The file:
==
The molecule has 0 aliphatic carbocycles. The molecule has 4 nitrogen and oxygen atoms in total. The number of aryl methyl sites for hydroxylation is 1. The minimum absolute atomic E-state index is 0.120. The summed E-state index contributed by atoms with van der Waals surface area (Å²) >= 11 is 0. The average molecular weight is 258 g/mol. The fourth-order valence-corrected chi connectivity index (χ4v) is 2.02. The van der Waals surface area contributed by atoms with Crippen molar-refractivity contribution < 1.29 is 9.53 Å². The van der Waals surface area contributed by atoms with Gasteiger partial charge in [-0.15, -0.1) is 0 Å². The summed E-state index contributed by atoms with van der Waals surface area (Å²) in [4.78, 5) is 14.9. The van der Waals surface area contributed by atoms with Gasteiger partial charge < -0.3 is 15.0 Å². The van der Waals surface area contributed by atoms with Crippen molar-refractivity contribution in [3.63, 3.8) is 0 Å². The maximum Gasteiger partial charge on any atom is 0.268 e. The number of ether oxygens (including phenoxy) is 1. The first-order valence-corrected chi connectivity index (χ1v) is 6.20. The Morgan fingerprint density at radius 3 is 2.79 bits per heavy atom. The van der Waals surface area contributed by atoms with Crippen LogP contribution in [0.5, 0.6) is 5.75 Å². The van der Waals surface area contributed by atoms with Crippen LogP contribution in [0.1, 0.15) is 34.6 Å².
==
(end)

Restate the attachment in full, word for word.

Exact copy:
The molecule has 0 aliphatic carbocycles. The molecule has 4 nitrogen and oxygen atoms in total. The number of aryl methyl sites for hydroxylation is 1. The minimum absolute atomic E-state index is 0.120. The summed E-state index contributed by atoms with van der Waals surface area (Å²) >= 11 is 0. The average molecular weight is 258 g/mol. The fourth-order valence-corrected chi connectivity index (χ4v) is 2.02. The van der Waals surface area contributed by atoms with Crippen molar-refractivity contribution < 1.29 is 9.53 Å². The van der Waals surface area contributed by atoms with Gasteiger partial charge in [-0.15, -0.1) is 0 Å². The summed E-state index contributed by atoms with van der Waals surface area (Å²) in [4.78, 5) is 14.9. The van der Waals surface area contributed by atoms with Gasteiger partial charge < -0.3 is 15.0 Å². The van der Waals surface area contributed by atoms with Crippen molar-refractivity contribution in [3.63, 3.8) is 0 Å². The maximum Gasteiger partial charge on any atom is 0.268 e. The number of ether oxygens (including phenoxy) is 1. The first-order valence-corrected chi connectivity index (χ1v) is 6.20. The Morgan fingerprint density at radius 3 is 2.79 bits per heavy atom. The van der Waals surface area contributed by atoms with Crippen LogP contribution in [0.5, 0.6) is 5.75 Å². The van der Waals surface area contributed by atoms with Crippen LogP contribution in [0.1, 0.15) is 34.6 Å².